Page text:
Just days after British Columbia wildlife managers announced they would round up the last two members of a mountain caribou herd that haunts the international border country, Montana officials are reporting sightings in the northwestern corner of their state.
“The multiple sightings include the potential for a bull and a cow in separate locations,” Fish, Wildlife and Parks reported in a press release out yesterday.
As hunting seasons in the area continued, the agency urged sportsmen to be sure of their targets, as both sexes of adult caribou carry antlers.
The border-crossing South Selkirk herd has declined in recent years, with a particularly sharp drop reported earlier this year.
Where there were a dozen animals in late winter 2017, only a trio — all cows — were spotted during an intensive three-day survey this past March.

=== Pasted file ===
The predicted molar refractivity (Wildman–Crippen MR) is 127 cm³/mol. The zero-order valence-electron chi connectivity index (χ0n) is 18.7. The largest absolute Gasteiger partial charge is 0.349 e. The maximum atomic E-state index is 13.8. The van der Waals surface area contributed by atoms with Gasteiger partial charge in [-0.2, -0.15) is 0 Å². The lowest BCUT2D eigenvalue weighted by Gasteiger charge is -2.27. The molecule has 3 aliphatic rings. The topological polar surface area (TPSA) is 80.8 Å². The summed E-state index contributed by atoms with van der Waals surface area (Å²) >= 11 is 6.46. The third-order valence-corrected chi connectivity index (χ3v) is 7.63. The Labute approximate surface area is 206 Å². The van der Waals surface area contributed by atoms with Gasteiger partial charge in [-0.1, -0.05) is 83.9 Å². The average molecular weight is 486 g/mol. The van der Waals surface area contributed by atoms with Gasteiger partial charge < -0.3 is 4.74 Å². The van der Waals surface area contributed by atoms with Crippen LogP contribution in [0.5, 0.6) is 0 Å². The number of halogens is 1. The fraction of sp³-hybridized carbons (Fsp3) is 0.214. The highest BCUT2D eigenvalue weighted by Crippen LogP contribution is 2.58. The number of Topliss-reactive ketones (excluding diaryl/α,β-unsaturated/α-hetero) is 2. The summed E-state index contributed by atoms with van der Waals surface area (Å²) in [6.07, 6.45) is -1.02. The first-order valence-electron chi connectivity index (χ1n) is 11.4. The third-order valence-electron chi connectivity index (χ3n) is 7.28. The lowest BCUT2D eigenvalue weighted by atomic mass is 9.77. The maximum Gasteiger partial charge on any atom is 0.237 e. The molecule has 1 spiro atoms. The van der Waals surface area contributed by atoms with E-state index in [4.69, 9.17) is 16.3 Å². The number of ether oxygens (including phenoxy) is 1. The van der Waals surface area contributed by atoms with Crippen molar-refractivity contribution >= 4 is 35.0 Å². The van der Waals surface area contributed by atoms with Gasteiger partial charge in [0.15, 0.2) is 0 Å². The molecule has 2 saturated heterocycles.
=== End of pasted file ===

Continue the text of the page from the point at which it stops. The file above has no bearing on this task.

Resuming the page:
Kalispel Tribe biologist Bart George speculated that it was possible other members had been hit by an avalanche or there was a vehicle strike on the main Canadian highway through the mountains, though he didn’t hear of one.
Perhaps some struck out on their own instead.
The plan is to capture the two South Selkirk cows — the third was killed by a cougar this summer — and put with the last three bulls and a cow from the South Purcell herd in a pen 100 miles north of the border.
It’s hoped the animals will breed and a subpopulation could return to the Lower 48, according to a Spokane Spokesman-Review article out over the weekend.
It’s believed that clearcutting in mountain caribou habitat created plentiful browse for moose and other deer species to colonize the heights, and that in turn brought up more cougars, bears and wolves.
Unlike their cousins on the tundra, these caribou apparently didn’t recognize the predators as threats and have declined sharply as a result.